A natural question is how to extend the geometry of \(\mathcal {S}\) to the stochastic assignment matrices \(W \in \mathbb {R}^{m \times n}\), with rows \(W_{i} \in \mathcal {S},\,i \in [m]\) consisting of discrete probability distributions where m is the number of features and n is the number of labels, so as to preserve the informationtheoretic properties induced by this metric (that we do not discuss here – cf. [8, 12]).
This problem was recently studied by [13]. The authors suggested three natural definitions of manifolds. It turned out that all of them are slight variations of taking the product of \(\mathcal {S}\), differing only by the scaling of the resulting product metric. As a consequence, we make the following
Definition 1
(Assignment Manifold). The manifold of assignment matrices, called assignment manifold, is the set
According to this product structure and based on (1), the Riemannian metric is given by
Note that \(V \in T_{W}\mathcal {W}\) means \(V_{i} \in T_{W_{i}} \mathcal {S},\,i \in [m]\).
Remark 1
We call stochastic matrices contained in \(\mathcal {W}\) assignment matrices, due to their role in the variational approach described next.
3 Features, Distance Function, Assignment
We refer the reader to Fig. 1 for an overview of the following definitions. Let \(f :\mathcal {V} \rightarrow \mathcal {F}\), \(i \mapsto f_{i}\) and \(i \in \mathcal {V}=[m]\) denote any given data, either raw image data or features extracted from the data in a preprocessing step. In any case, we call f feature. At this point, we do not make any assumption about the feature space \(\mathcal {F}\) except that a distance function \( d_{\mathcal {F}} :\mathcal {F} \times \mathcal {F} \rightarrow \mathbb {R}, \) is specified. We assume that a finite subset of \(\mathcal {F}\)
additionally is given, called prior set. We are interested in the assignment of the prior set to the data in terms of an assignment matrix \( W \in \mathcal {W} \subset \mathbb {R}^{m \times n}, \) with the manifold \(\mathcal {W}\) defined by (7). Thus, by definition, every row vector \(0 < W_{i} \in \mathcal {S}\) is a discrete distribution with full support \({{\mathrm{supp}}}(W_{i})=[n]\). The element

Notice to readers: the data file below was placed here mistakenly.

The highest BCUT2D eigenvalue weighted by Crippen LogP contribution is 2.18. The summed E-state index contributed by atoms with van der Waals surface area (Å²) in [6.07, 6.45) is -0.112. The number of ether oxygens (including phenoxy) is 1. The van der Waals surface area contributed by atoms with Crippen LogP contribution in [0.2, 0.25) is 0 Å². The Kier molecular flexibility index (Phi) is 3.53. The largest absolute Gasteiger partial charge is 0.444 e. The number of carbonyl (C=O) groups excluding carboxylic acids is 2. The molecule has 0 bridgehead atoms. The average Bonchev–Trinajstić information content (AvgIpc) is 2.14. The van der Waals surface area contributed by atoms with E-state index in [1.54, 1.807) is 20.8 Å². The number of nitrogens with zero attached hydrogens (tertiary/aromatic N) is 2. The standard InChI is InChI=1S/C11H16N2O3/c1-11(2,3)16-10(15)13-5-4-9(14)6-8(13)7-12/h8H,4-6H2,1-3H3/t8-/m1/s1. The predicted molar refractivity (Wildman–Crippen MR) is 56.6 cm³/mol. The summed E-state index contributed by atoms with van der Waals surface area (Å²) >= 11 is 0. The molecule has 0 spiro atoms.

quantifies the assignment of prior item \(f^{*}_{j}\) to the observed data point \(f_{i}\). We may think of this number as the posterior probability that \(f^{*}_{j}\) generated the observation \(f_{i}\).
The assignment task asks for determining an optimal assignment \(W^{*}\), considered as “explanation” of the data based on the prior data \(\mathcal {P}_{\mathcal {F}}\). We discuss next the ingredients of the objective function that will be used to solve assignment tasks (see also Fig. 1).
Distance Matrix. Given \(\mathcal {F}, d_{\mathcal {F}}\) and \(\mathcal {P}_{\mathcal {F}}\), we compute the distance matrix
where \(\rho \) is the first (from two) user parameters to be set. This parameter serves two purposes. It accounts for the unknown scale of the data f that depends on the application and hence cannot be known beforehand. Furthermore, its value determines what subset of the prior features \(f^{*}_{j},\,j \in [n]\) effectively affects the process of determining the assignment matrix W. We call \(\rho \) selectivity parameter.
Furthermore, we set
That is, W is initialized with the uninformative uniform assignment that is not biased towards a solution in any way.
Likelihood Matrix. The next processing step is based on the following
Definition 2
(Lifting Map (Manifolds \(\mathcal {S}, \mathcal {W}\) )). The lifting mapping is defined by
where \(U_{i}, W_{i}, i \in [m]\) index the row vectors of the matrices U, W, and where the argument decides which of the two mappings \(\exp \) applies.
Remark 2
The lifting mapping generalizes the wellknown softmax function through the dependency on the base point p. In addition, it approximates geodesics and accordingly the exponential mapping \({{\mathrm{Exp}}}\), as stated next. We therefore use the symbol \(\exp \) as mnemomic. Unlike \({{\mathrm{Exp}}}_{p}\) in (5), the mapping \(\exp _{p}\) is defined on the entire tangent space, which is convenient for numerical computations.
Proposition 1
Let
Then \(\exp _{p}(u t)\) given by (13a) solves
and provides a firstorder approximation of the geodesic \(\gamma _{v}(t)\) from (4), (5).
Given D and W, we lift the vector field D to the manifold \(\mathcal {W}\) by